When Levi Strauss & Co. rolled out Science-Based Targets for reducing carbon emissions across our global supply chain last year, our facility in Henderson, Nevada knew it needed to get more aggressive about going green. Standing by its commitment to invest in renewable energy, Sky Harbor will now be the first LS&Co. distribution center to install solar panels in 2020.
“Sky Harbor has been our pilot test facility for a number of initiatives– from pursuing the Leadership in Energy and Design (LEED) certification to implementing Future Finish – so we thought it’d be a great place to launch our commitment to 100% renewable energy, with on-site solar panels,” said Liza Schillo, a senior manager on LS&Co.’s sustainability team.
The solar panels, to be built over the facility’s parking lot in January, will provide two major benefits. The first is solar energy, which is expected to cover about a quarter of the distribution center’s energy needs. The second is respite from the scorching Nevada sun.
“It’s an employee wellbeing initiative, too,” Liza explained. “Sky Harbor is in the middle of a desert so if you can give people shade when their car is otherwise going to bake out there eight hours at a time, that’s a nice added benefit.”
Liza hopes this solar energy project will help the Henderson center maintain its LEED Platinum status, the highest rating given to green buildings by the U.S. Green Building Council. Achieving this honor is no small feat – in fact, Sky Harbor is the first facility in the apparel industry and second in the country to be recognized. Fewer than 7 percent of commercial LEED buildings globally qualify for Platinum, and those that do must demonstrate a substantial role in protecting the health and wellbeing of its occupants and our planet.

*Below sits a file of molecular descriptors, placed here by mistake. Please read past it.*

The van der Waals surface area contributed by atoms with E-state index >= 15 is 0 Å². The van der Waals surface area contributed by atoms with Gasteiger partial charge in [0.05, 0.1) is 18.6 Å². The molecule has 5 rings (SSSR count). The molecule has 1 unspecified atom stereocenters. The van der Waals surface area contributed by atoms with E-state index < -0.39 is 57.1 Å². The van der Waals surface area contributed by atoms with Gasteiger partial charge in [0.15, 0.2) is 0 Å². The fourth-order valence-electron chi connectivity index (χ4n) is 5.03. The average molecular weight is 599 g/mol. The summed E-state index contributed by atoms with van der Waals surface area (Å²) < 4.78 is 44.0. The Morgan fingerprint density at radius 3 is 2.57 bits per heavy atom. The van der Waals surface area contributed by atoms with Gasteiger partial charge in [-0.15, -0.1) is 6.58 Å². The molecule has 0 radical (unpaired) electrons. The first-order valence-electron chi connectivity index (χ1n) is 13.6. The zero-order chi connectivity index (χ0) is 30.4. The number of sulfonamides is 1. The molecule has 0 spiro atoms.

The upgrades Sky Harbor has implemented so far include installing a highly reflective white roof, switching to LED lighting and power-saving motion-sensor lights, replacing vending machines with Energy Star kiosks featuring healthier snacks and diverting more than 90 percent of its waste from landfill. (To figure out what exactly was being thrown away, one employee even dumpster dived to sort through the trash – now that’s what we call getting down and dirty for sustainability.)
“Achieving the LEED Platinum certification required a great amount of very detailed, hard work, but it shows that with a great team you can accomplish anything and make an impact for sustainability,” said Mark Yateman, manager of Environment, Health and Safety Compliance, who was a major player in making the certification a reality.
Located in the driest state in the U.S., Sky Harbor also focuses on cutting back its water usage. A few years ago, the facility switched to xeriscaping and restored the property’s landscape to a natural desert environment, saving nearly 10 million liters of water every year. Sky Harbor also installed low flow fixtures in the sinks, freeing up more than 325,000 liters per year.
While all of these features distinguish Sky Harbor from other distribution centers, the ultimate goal would be for these sustainability efforts to be replicated across the supply chain – for Henderson to become the rule rather than the exception.
“We want to lower our carbon emissions and demonstrate that commitment to our suppliers, who make up two-thirds of our carbon footprint,” Liza said. “If we can show them that we’re walking the walk, it makes it a little easier for them to make that decision, too.”